While visiting York College of Pennsylvania to give a reading, Marion took the time to sit down with me and answer some questions. In a closet. I’m kidding, of course, but only barely. The room in which we seated ourselves is not only window-less, but quite small–calling it cozy would be a rather generous sentiment. Thanking the heavens that I do not suffer from claustrophobia (and hoping that Marion doesn’t either), we found our respective seats and began to chat.
Marion Winik is an assistant professor at the University of Baltimore. Her published books include The Glen Rock Book of the Dead, Above Us Only Sky, and First Comes Love. Many of Marion’s essays have also been published in magazines, including O, the Oprah Magazine; The New York Times Magazine; and Harper’s Bazaar.
If you’ve never read anything by Marion Winik, I must tell you that 1. You should, and 2. Her writing style makes it seem less like you’re reading something and more like you’re sitting down having a cup of coffee with a friend. “I’m never going to be a person who writes something that you can’t understand, like poetry you have to figure out. No, I want everyone to be perfectly clear on what I’m saying. I want it to be understood.”
Marion was wearing her black cowboy shirt complete with white tassels and black boots, and I wondered if she were ready to lasso a new essay or a bucking bronco. Considering I’d just gotten to the part in First Comes Love when she and Tony move to Austin, her choice of dress was very appropriate. It almost felt as though the woman before me had stepped out of the book that was nestled in my bag. As it turns out, the Marion I met in the essays I read is very much like the Marion of reality in that she is very conversational, honest, and more than willing to answer questions about herself. For which I was extremely grateful. This being my first interview, I was relieved to be talking with someone who was more than willing to share.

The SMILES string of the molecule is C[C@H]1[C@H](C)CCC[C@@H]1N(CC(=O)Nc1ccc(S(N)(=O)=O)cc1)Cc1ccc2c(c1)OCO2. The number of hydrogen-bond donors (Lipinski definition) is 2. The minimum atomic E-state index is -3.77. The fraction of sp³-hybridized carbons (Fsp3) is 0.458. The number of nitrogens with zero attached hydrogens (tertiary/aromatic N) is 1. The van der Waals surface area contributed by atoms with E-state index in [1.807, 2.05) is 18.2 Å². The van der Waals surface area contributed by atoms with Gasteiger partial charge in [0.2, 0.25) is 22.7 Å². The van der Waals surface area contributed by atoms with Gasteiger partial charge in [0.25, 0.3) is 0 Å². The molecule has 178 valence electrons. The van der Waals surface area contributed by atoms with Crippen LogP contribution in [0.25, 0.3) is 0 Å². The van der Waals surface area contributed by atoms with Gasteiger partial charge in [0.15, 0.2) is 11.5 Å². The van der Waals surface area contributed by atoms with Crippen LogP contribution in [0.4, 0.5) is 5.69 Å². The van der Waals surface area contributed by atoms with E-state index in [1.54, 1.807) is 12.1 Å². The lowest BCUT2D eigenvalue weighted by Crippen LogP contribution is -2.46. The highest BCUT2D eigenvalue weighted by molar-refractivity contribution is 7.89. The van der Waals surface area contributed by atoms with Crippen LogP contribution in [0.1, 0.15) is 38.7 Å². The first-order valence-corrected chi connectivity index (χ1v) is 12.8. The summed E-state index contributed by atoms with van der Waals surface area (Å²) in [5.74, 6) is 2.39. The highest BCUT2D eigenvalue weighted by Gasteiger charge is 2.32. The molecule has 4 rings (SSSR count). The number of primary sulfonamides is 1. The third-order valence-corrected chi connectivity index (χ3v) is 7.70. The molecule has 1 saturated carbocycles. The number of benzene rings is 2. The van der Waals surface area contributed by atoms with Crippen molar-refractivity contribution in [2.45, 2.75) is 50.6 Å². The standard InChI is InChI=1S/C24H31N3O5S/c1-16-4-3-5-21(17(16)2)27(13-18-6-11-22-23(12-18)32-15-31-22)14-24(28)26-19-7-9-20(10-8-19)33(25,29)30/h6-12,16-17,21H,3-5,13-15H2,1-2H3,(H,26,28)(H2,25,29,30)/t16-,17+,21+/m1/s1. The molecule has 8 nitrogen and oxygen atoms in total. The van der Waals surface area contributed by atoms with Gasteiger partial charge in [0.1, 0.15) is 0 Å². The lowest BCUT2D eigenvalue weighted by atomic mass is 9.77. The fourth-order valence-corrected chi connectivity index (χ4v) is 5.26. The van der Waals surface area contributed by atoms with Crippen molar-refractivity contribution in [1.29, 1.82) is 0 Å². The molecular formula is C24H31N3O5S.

I nervously start off with the basic must-ask questions, trying to get a sense of who exactly Marion Winik is. So, naturally, I ask what music she’s into. Leaning back into the chair with her legs crossed, Marion responds, “I’m from the Grateful Dead, Allman Brothers, Prince, David Bowie era. And I don’t think you can ever outgrow the music that you love when you’re young, so they’re all still really powerful for me.” I nod my head, firmly in agreement. I AM still an MmmBop fan after more than 13 years, after all. This common ground helps put me at ease, the qualities that make Marion’s writing so conversational taking the pressure off. Suddenly, I’m not interviewing a published author for my internship but chitchatting just for the sake of chitchatting.